By the way, more of a vocation of mine is public speaking and writing and blogging about women in technology and helping them. I had things that were coming up that were very meaningful to me, key note speeches and things and they were getting canceled one after another. I knew I was going to not be traveling and at first it was fun, it was a novelty but over time I began to get seriously depressed and I had to look at that. I had to look at why sitting still was not fun, why did it stir up those emotions for me? That’s what I wrote about, so when I say two steps backward in order to take a step forward, I can talk to you about career moves that I’ve made that were lateral or even backward and I will, I’ll give you examples about that. But it’s also for me about sitting still, and in this stillness finding things about myself that helped me grow to be a better leader during this pandemic.
I embarked in a therapeutic situation, I got a therapist because I was depressed but what happened through meditation, through my faith because I believe in my faith, very faithful in terms of my religion, eating right, exercising, all of the things. If you’ve ever taken any kind of management courses that talk about the quadrants by which you have to take care of yourself to be a good and successful corporate athlete, they will stress things like spirituality, physicality, emotionality, all of these things and those quadrants for me were completely out of whack. I was out of balance, I was working all of the time and never resting.
If you look at a true athlete like a Tiger Woods – I just saw his documentary so it came to mind – he rests. Tom Brady, he’s all about all of the science about what he eats and how he sleeps, for whatever you might think of him, he’s a complete science experiment for aging, how to beat this thing and longevity and all of that. But he’s also looking at how to be the best he can be and for me it was, “How do I become the best leader I can be?” And I certainly couldn’t be the best leader I could be as I was limping along emotionally and physically. This pandemic gave me an opportunity to work on those things and that’s what I write about in my chapter.
Gina Stracuzzi: In writing all that, did you get the outcome that you had hoped for?
Tina Gravel: Yes. I will tell you that as it came time to deliver the chapter, I was terrified because I thought to myself, “What if I want to work in another company after that?” [Laughs] “What if Appgate gets sold or something happens and I’m not working with my friends any longer? What’s somebody going to think about this? ‘She went to therapy.'” It’s a wonderful question because I’ve had to think a lot about that and I actually explored it with a few trusted colleagues. Basically what I came to was that we have to take the veil off of this thing, it’s time. Mental health should be acceptable, treatment for mental health should be just as acceptable as treatment for a physical thing. If I went to my boss today and I said, “I’m having a bout of diabetes” or God forbid, cancer or something like that, he would say, “Go take care of yourself, don’t worry about it.” I know he would, why should I have to worry about saying to him, “I’m having a bout with depression”? I know that the man that I work for right now would be very caring and very supportive, but not every leader is like that, and we have to fight that and we have to fix that.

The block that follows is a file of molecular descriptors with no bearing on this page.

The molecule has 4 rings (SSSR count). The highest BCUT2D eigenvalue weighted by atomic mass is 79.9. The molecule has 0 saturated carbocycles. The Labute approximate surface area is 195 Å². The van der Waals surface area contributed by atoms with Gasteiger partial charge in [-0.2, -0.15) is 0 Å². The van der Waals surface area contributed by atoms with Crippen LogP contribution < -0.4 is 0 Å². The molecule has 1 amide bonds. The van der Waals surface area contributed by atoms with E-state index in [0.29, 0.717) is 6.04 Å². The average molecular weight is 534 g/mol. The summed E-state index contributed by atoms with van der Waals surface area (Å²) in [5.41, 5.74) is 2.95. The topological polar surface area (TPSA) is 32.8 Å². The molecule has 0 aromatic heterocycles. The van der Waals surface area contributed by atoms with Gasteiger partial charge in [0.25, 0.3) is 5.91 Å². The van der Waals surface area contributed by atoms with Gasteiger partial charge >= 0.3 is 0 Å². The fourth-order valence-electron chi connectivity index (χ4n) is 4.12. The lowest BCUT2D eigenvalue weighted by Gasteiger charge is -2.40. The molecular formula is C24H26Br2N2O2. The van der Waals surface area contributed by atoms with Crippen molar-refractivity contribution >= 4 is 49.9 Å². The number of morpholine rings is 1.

I have been surrounded this year by more death, more suicides than I care to report whether it be COVID, whether it be other things, we’re all facing this. Unfortunately, after the publication of this book and people beginning to read my chapter, I’ve gotten a lot of folks coming to me – men and women – saying, “Thank you for writing that. By the way, I suffered the same way, I actually suffered from not traveling, I suffered from having to stay in the house, the quarantine killed me.” That’s the kind of feedback that I got, “The loneliness is crushing me.” Single people, in fact, “I can’t date, I’m all alone here, it’s killing me. I’ve reached out, I’ve gotten therapy, it’s helped me.” The proceeds of this book, by the way, are going to NAMI, the National Alliance in Mental Illness and I’m very grateful that the other 24 authors agreed to that charity because it’s near and dear to my heart. That is one way that we can help others that might be suffering but maybe can’t afford to seek the kind of care that I was able to seek. I built a team, essentially, to surround myself and get through this and I know a lot of people are thinking, “”How did she work with all of that?” [Laughs] I can tell you that this started in earnest.
I was suffering March into April, I picked up the phone into April, started talking to a therapist, added the nutritionist, added a few things in April, May, June I started working out, I went to a gym but I never picked up cardio in a gym, it was too dangerous, I bought cardio equipment for the house. I would say that by August, the numbers were blowing out. The numbers in this company, in my department were off the charts and we at the end of the year had one of the most successful years that this company has ever had in channels. We reinvented ourselves, we had a different name, you could have people say, “You’re not the same company you were, so how can you say that?” but I have records, I have the same partners that we inherited, I have a way of being able to prove that. My journey into darkness and out did not affect at all my work product. If in fact you need to take a month or two to focus on your health whether it be physical or mental, you won’t even have a blip in your work, trust me on this.